Norway’s King Harald and Queen Sonja comments that Princess Märtha Louise will no longer carry out official duties for the Royal Household, in Oslo, Tuesday, Nov. 8, 2022. Princess Märtha Louise, the daughter of Norway’s King Harald, said Tuesday she no longer will officially represent the Norwegian royal house following “many questions relating to me and my fiancé’s role.” The 50-year-old princess, who is fourth in line to the Norwegian throne, got engaged in June to Durek Verrett, an American who describes himself as a shaman and a healer on his website. (Terje Pedersen/NTB Scanpix via AP)

Norway’s King Harald and Queen Sonja comments that Princess Märtha Louise will no longer carry out official duties for the Royal Household, in Oslo, Tuesday, Nov. 8, 2022. Princess Märtha Louise, the daughter of Norway’s King Harald, said Tuesday she no longer will officially represent the Norwegian royal house following “many questions relating to me and my fiancé’s role.” The 50-year-old princess, who is fourth in line to the Norwegian throne, got engaged in June to Durek Verrett, an American who describes himself as a shaman and a healer on his website. (Terje Pedersen/NTB Scanpix via AP)

Norway: Princess gives up royal duties amid fiancé questions

Princess Märtha Louise engaged to American who describes himself as a shaman and a healer

Princess Märtha Louise, the daughter of Norway’s King Harald, said Tuesday she no longer will officially represent the Norwegian royal house following “many questions relating to me and my fiancé’s role.”

The 51-year-old princess, who is fourth in line to the Norwegian throne, got engaged in June to Durek Verrett, an American who describes himself as a shaman and a healer on his website.

At least one foundation for which Märtha Louise served as a patron subsequently ended its connection with the princess.

“I have decided that at the present time I will no longer carry out official duties for the royal household,” she said in a statement issued by the palace, adding that the decision was made in coordination with her parents “to create peace around the royal household.”

The princess will retain her title, but the palace said she informed the organizations where she still served as patron that she was relinquishing the role.

Her younger brother, Crown Prince Haakon, 49, is the heir to the throne.

“I am sorry that the princess will no longer represent the royal house,” Harald said during a press conference about the issue. The 82-year-old king said that “we agree to disagree.”

“We have looked at this process from all sides,” his wife, Queen Sonja added. “This has been a unanimous decision.”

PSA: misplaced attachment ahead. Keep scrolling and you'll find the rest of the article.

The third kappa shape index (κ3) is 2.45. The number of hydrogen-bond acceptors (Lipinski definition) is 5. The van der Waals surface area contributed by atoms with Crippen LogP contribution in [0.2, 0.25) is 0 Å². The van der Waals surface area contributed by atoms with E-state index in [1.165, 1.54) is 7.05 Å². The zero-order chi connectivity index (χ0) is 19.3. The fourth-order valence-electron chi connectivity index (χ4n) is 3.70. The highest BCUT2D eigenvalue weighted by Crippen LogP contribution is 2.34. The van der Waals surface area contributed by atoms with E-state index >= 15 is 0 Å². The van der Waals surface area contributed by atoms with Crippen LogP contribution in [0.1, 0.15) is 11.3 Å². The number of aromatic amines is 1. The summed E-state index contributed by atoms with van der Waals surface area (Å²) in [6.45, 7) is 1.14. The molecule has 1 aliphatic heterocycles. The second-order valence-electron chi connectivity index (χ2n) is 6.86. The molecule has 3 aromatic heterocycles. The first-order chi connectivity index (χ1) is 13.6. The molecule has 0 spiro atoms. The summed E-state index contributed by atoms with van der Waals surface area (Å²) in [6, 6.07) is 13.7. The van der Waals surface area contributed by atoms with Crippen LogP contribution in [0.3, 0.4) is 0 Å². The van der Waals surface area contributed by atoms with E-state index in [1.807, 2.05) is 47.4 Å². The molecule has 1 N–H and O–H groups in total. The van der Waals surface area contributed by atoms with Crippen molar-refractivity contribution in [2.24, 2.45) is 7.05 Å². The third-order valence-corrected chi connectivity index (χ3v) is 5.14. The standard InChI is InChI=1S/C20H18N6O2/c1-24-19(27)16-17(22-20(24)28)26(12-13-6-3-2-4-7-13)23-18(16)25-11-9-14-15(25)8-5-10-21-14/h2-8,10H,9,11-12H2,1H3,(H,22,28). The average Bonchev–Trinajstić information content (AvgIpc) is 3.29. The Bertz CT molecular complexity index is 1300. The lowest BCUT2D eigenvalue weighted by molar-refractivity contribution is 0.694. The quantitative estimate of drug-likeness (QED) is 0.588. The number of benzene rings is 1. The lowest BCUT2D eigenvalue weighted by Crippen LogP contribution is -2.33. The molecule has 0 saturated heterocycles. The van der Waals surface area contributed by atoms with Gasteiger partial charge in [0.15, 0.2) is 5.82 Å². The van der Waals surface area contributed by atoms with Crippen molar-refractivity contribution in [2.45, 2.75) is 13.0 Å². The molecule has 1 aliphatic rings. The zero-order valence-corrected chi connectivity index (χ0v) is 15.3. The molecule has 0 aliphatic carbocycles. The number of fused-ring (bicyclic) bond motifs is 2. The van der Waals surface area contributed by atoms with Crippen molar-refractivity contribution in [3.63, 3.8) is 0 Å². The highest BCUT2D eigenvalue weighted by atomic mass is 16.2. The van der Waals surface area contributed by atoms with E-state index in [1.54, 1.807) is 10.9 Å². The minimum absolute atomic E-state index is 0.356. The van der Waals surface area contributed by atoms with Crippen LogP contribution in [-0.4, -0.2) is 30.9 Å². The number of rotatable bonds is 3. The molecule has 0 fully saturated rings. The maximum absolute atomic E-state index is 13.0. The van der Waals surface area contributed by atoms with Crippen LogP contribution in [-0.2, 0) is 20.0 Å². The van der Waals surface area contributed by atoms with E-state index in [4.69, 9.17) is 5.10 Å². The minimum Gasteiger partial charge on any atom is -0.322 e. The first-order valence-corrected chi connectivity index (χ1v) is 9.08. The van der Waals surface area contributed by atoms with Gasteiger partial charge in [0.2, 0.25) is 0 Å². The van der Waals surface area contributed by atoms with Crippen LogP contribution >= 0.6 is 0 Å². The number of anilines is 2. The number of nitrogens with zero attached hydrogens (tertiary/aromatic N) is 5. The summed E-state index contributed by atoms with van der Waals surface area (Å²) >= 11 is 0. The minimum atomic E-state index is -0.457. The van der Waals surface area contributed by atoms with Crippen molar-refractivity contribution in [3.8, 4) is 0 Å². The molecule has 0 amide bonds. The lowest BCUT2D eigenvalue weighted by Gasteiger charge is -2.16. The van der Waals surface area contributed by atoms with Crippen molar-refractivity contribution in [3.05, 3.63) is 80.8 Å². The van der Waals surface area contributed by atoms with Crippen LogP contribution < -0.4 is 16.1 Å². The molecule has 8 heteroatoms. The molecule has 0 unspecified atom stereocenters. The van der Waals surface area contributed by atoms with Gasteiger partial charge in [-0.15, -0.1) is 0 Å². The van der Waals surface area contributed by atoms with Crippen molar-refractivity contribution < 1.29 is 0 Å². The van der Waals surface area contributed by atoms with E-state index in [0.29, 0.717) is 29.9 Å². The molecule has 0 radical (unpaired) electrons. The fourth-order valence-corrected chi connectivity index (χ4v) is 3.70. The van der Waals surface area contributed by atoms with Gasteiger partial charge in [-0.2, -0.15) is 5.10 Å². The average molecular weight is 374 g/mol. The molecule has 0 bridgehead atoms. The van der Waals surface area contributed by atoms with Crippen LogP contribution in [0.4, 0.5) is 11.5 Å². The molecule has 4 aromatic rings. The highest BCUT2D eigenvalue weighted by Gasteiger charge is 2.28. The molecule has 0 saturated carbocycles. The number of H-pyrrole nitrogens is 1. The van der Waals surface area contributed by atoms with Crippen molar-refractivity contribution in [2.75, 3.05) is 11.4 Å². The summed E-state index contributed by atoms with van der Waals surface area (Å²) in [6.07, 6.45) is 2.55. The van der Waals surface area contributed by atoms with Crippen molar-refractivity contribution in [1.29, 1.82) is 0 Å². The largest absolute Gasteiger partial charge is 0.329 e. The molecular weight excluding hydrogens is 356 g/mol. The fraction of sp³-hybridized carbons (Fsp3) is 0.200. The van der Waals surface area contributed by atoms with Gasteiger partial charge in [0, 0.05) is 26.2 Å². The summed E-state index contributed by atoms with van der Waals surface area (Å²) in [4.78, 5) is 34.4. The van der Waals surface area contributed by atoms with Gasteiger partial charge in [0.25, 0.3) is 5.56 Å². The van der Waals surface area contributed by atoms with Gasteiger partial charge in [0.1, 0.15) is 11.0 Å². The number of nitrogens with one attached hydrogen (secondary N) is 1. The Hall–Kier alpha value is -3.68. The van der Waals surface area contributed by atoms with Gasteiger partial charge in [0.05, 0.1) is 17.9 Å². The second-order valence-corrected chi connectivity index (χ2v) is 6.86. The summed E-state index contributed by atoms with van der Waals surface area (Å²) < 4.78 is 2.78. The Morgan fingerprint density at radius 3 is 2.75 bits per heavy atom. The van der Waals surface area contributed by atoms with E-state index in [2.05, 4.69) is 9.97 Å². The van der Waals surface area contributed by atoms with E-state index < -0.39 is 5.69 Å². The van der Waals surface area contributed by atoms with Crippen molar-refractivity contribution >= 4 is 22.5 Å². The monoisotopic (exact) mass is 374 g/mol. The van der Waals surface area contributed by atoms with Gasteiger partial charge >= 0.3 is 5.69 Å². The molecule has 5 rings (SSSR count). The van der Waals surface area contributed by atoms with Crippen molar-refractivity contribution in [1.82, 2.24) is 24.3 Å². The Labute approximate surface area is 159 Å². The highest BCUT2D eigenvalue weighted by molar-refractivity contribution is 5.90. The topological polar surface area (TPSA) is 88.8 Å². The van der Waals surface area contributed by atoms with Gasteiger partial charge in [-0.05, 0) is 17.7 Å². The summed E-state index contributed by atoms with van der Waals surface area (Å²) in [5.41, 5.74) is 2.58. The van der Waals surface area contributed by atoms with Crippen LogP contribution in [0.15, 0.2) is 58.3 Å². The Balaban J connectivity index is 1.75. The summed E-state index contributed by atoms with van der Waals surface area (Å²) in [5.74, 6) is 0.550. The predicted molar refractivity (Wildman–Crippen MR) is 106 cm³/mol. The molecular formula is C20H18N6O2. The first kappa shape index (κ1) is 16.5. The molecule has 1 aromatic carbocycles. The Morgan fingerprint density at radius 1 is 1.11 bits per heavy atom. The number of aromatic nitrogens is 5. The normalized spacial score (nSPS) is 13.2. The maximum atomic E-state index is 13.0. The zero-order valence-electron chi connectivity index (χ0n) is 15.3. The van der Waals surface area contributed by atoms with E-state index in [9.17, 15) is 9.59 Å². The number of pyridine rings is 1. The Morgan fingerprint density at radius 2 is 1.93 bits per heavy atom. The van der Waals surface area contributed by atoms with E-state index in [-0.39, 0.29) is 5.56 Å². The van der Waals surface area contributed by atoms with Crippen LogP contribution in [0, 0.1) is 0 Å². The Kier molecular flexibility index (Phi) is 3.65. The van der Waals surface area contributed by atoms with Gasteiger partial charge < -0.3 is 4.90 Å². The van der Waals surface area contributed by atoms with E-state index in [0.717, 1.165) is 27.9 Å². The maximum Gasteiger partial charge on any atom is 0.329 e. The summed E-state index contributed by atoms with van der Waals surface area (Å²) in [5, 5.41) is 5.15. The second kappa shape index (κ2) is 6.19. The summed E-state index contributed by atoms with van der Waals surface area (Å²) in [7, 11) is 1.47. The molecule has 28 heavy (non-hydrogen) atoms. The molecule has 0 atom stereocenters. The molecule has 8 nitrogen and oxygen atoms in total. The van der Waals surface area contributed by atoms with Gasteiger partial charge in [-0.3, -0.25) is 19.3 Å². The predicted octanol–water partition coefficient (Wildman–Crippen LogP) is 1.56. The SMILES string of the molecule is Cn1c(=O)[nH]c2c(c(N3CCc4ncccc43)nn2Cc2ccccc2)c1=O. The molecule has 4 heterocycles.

Harald said Verret “probably thought he could do anything without it affecting us.”

“He must also take into account what we stand for,” Sonja said.

The palace statement said the couple would “clarify the distinction between their own activities and the royal household” and will not use the title of princess or refer to royals in social media or commercial activity.

Bo Gleditsch, secretary-general of the Norwegian Rheumatism Association, told Norwegian news agency NTB it was “an orderly and wise decision from our patron.”

“She has resolved this on her own initiative, and that’s good,” Gleditsch told NTB.

Norwegian media have accused Märtha Louise and Verrett of allegedly using her royal title for commercial gain along with promoting alternative health care methods.

On Instagram, Märtha Louise said “I believe that alternative methods can be an important supplement to the established medicine.”

Verrett, 47, will not have a title or represent Norway’s royal house when he and Märtha Louise marry, according to the statement. The pair, who have been together since May 2019, according to Norwegian media, will attend family-related occasions and traditional royal events.

Märtha Louise has three daughters from her first marriage, which ended in 2016. According to Norwegian media, she plans to relocate to California with them. The palace did not say whether the change for Märtha Louise would have any effect on her daughters.

Alongside her royal duties, the princess has written books in which she claimed to have contact with angels.

A poll published by Norway’s Dagbladet newspaper last month had 68% of respondents saying they wanted to keep the monarchy. When Norwegian broadcaster NRK asked the same question in 2017, support for the royal house stood at 81%.

—Jan M. Olsen, The Associated Press

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